Just how impatient have air travelers become and how important is it for airlines to don the mink glove and gently stroke the backs of their necks every time they start getting fidgety?
For British Airways, apparently important enough to be the first European airline to relax restrictions on using cell phones and other electronic devices while planes are taxiing after landing.
The airline has announced that starting July 1, passengers will be able to text, make phone calls, check emails and play with other electronic devices as soon as arriving aircraft land and taxi off the runway.
For passengers in Europe, the move means no more having to wait until the aircraft arrives at the terminal before shrieking "Yeah, I'm at the airport, we just landed!" into their phones.
As anyone who flies knows, many passengers ignore the rules on cell phone use after arrival and use their electronics anyway.
But the new BA policy officially allows the practice. The policy will apply to BA flights around the world, not just the United Kingdom and Europe.
"Customers will no longer have the frustration of having to wait until their plane has arrived at the terminal building before being able to use their mobile phones and other hand held electronic devices," an empathetic airline spokesperson says.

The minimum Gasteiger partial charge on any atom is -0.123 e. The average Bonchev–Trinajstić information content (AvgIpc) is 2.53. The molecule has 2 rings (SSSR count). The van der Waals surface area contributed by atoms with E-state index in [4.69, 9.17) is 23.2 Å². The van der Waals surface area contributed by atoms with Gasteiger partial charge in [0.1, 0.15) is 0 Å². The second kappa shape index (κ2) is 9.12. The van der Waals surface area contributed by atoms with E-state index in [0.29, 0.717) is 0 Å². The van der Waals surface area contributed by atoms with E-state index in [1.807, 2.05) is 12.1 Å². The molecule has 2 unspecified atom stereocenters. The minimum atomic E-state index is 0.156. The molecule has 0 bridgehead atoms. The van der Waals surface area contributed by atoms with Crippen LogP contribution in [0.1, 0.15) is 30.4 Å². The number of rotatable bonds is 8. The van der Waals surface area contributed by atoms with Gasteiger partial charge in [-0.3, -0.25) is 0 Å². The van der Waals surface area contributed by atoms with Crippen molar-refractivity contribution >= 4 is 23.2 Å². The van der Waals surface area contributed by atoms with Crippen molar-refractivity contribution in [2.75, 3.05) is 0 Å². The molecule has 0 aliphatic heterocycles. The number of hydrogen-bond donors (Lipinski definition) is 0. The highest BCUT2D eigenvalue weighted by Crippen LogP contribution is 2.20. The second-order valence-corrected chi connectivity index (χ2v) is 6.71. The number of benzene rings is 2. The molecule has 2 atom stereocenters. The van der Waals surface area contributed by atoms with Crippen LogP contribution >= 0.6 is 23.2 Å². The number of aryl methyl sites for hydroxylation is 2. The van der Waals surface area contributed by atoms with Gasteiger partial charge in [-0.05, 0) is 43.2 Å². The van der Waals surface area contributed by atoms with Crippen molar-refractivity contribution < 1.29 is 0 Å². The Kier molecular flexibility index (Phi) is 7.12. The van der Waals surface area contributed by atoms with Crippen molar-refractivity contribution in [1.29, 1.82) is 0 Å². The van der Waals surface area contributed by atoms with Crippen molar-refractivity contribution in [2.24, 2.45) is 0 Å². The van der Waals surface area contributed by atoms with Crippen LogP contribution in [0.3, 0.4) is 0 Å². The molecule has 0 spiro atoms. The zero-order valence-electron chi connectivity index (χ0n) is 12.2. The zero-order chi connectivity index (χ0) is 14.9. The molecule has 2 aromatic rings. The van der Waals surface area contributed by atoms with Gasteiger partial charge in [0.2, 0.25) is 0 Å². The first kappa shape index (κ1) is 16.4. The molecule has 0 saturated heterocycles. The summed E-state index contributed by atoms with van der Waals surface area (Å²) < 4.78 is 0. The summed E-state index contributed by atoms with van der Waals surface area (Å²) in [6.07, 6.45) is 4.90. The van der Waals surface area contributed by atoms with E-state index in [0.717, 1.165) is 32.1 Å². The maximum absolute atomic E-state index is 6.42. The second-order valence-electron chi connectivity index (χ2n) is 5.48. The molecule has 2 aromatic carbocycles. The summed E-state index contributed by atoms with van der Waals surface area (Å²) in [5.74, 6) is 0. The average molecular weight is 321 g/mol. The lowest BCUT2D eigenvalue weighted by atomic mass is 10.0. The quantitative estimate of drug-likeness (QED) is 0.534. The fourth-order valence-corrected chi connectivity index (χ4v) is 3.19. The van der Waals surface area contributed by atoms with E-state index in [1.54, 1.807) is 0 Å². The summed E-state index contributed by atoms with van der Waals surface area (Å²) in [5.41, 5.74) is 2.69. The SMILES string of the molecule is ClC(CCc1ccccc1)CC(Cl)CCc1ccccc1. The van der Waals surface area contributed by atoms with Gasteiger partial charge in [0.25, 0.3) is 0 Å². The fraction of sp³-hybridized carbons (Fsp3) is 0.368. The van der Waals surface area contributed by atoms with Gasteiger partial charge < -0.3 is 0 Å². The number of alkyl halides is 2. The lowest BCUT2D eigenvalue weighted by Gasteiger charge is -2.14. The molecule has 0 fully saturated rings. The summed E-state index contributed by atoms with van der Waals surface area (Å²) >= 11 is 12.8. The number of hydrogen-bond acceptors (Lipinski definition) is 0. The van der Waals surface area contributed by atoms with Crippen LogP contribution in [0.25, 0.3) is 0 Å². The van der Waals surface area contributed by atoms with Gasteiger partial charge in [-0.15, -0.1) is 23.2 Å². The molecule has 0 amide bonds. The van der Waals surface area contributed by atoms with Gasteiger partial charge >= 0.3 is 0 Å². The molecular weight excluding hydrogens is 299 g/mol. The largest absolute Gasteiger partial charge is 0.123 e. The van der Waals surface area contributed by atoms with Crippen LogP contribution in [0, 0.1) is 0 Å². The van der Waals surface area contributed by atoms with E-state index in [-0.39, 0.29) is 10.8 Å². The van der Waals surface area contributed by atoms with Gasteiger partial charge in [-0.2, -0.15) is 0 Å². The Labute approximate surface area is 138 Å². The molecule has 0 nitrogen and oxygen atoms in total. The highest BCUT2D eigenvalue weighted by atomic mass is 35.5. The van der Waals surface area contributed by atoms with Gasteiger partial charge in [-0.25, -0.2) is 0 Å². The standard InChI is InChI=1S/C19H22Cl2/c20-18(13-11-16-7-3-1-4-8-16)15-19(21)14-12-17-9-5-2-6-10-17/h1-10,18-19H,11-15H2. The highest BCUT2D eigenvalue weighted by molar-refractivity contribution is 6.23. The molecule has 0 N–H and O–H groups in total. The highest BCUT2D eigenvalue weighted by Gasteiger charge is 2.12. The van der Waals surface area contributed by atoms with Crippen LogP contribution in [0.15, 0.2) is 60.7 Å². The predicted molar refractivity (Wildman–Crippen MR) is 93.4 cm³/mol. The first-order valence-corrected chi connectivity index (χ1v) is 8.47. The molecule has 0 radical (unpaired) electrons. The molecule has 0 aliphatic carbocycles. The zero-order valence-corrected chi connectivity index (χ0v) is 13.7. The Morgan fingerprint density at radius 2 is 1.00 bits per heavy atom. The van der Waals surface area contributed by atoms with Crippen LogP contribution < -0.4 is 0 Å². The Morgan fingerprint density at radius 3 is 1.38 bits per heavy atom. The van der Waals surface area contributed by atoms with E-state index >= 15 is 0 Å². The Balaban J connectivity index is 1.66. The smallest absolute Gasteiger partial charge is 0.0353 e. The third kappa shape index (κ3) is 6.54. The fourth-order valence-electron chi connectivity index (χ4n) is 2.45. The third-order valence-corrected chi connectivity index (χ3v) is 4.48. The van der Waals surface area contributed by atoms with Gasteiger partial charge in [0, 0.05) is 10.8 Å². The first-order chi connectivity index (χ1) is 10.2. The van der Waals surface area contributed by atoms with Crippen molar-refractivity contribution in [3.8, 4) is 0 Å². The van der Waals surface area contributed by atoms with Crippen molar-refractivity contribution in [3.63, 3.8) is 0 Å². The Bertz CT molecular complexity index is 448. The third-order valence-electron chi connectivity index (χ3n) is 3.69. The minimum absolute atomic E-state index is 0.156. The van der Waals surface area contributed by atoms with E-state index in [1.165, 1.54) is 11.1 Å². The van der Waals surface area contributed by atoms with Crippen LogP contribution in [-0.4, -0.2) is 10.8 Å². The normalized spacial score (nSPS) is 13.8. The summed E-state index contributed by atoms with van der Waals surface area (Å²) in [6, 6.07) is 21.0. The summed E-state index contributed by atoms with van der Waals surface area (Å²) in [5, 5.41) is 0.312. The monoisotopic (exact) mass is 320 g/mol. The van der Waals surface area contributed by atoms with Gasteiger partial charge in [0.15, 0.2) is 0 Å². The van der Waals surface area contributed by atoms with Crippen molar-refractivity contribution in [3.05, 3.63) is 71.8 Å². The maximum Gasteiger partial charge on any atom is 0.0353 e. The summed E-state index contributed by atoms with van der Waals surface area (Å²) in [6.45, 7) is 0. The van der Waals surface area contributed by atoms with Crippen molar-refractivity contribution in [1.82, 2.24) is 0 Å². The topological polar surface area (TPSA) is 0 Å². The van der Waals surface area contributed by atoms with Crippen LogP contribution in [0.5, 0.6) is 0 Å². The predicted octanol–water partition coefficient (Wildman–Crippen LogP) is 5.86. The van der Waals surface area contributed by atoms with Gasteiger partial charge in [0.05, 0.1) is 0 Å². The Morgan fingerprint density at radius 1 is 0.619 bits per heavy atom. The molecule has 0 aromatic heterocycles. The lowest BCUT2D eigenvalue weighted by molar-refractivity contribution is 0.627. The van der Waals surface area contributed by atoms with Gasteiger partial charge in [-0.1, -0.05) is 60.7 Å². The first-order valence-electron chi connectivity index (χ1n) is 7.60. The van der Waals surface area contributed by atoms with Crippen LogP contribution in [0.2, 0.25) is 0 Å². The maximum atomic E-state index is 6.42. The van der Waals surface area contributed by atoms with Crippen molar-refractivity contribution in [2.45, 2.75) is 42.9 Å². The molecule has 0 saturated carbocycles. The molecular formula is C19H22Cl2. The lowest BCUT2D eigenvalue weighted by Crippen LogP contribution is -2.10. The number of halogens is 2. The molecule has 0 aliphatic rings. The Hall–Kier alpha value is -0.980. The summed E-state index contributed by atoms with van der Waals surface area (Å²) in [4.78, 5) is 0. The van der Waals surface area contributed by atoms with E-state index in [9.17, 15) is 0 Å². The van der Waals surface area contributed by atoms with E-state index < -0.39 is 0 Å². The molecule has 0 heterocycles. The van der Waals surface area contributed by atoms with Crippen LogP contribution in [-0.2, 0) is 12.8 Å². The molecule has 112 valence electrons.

"Now they'll have that extra time to phone ahead for that important business meeting, check their emails or make sure someone is there to meet them at the airport."
Still short of full phone privileges
The news will no doubt come as welcome relief to all those troublemakers who stand up and start rummaging through the overhead bin as soon as the wheels scrape tarmac.
This is still not allowed if you're in the air.
The new policy might represent a minor breakthrough in the ongoing "Why can't I use my phone on the plane?" global whinge-fest, but it still doesn't give passengers what they really want -- in-flight, in-your-face, full-on airborne phone privileges.
In the United States, using personal electronic devices below 10,000 feet is banned on most airlines.
While many airlines now offer Wi-Fi access via portable electronic devices, cellular voice and data services on U.S. airlines fall under a federal government ban.
There hasn't been any conclusive proof that devices such as phones and e-readers are a danger.
The U.S. Federal Aviation Administration has said it doesn't know of any aviation accidents linked to interference from personal electronic devices, and it released a report this week saying it would consider easing restrictions on the use of electronic devices in flights.
Its conclusions are due in September.
In 2012, Virgin Atlantic became the first British airline to permit calls on some flights.
In-flight phone service seems inevitable.
After that, if the airlines could just figure out a way to come around and clear away our empty food trays less than an hour after we're done eating, we might be able to relax.